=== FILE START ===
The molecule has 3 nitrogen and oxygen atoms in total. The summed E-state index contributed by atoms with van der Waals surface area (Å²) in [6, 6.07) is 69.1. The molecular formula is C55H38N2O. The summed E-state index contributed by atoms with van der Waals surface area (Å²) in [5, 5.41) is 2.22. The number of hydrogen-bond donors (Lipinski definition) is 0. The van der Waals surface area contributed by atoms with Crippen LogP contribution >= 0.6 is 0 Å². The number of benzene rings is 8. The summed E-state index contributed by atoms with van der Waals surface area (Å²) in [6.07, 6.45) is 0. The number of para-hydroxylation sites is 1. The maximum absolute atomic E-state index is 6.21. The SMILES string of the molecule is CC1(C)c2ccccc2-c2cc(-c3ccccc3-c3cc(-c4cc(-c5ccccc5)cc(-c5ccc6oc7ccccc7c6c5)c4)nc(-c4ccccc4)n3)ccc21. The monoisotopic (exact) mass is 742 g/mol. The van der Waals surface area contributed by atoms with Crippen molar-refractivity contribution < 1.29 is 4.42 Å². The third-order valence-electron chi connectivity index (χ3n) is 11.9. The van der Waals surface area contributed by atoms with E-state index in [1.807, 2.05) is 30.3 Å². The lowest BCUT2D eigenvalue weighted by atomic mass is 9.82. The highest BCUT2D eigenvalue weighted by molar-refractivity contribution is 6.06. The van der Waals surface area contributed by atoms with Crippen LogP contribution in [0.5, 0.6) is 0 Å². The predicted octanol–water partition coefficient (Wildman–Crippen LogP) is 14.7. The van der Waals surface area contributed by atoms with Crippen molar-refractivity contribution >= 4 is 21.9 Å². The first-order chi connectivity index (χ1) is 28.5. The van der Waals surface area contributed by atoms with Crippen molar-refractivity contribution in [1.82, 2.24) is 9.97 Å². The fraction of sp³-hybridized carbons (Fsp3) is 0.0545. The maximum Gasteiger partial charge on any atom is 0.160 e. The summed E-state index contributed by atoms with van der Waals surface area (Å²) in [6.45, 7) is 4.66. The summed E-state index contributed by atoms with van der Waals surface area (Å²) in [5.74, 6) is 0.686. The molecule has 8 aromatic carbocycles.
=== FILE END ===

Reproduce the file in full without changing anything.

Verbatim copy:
The molecule has 3 nitrogen and oxygen atoms in total. The summed E-state index contributed by atoms with van der Waals surface area (Å²) in [6, 6.07) is 69.1. The molecular formula is C55H38N2O. The summed E-state index contributed by atoms with van der Waals surface area (Å²) in [5, 5.41) is 2.22. The number of hydrogen-bond donors (Lipinski definition) is 0. The van der Waals surface area contributed by atoms with Crippen LogP contribution >= 0.6 is 0 Å². The number of benzene rings is 8. The summed E-state index contributed by atoms with van der Waals surface area (Å²) in [6.07, 6.45) is 0. The number of para-hydroxylation sites is 1. The maximum absolute atomic E-state index is 6.21. The SMILES string of the molecule is CC1(C)c2ccccc2-c2cc(-c3ccccc3-c3cc(-c4cc(-c5ccccc5)cc(-c5ccc6oc7ccccc7c6c5)c4)nc(-c4ccccc4)n3)ccc21. The monoisotopic (exact) mass is 742 g/mol. The van der Waals surface area contributed by atoms with Crippen molar-refractivity contribution < 1.29 is 4.42 Å². The third-order valence-electron chi connectivity index (χ3n) is 11.9. The van der Waals surface area contributed by atoms with E-state index in [1.807, 2.05) is 30.3 Å². The lowest BCUT2D eigenvalue weighted by atomic mass is 9.82. The highest BCUT2D eigenvalue weighted by molar-refractivity contribution is 6.06. The van der Waals surface area contributed by atoms with Crippen LogP contribution in [0.5, 0.6) is 0 Å². The predicted octanol–water partition coefficient (Wildman–Crippen LogP) is 14.7. The van der Waals surface area contributed by atoms with Crippen molar-refractivity contribution >= 4 is 21.9 Å². The first-order chi connectivity index (χ1) is 28.5. The van der Waals surface area contributed by atoms with Crippen molar-refractivity contribution in [1.82, 2.24) is 9.97 Å². The fraction of sp³-hybridized carbons (Fsp3) is 0.0545. The maximum Gasteiger partial charge on any atom is 0.160 e. The summed E-state index contributed by atoms with van der Waals surface area (Å²) in [6.45, 7) is 4.66. The summed E-state index contributed by atoms with van der Waals surface area (Å²) in [5.74, 6) is 0.686. The molecule has 8 aromatic carbocycles.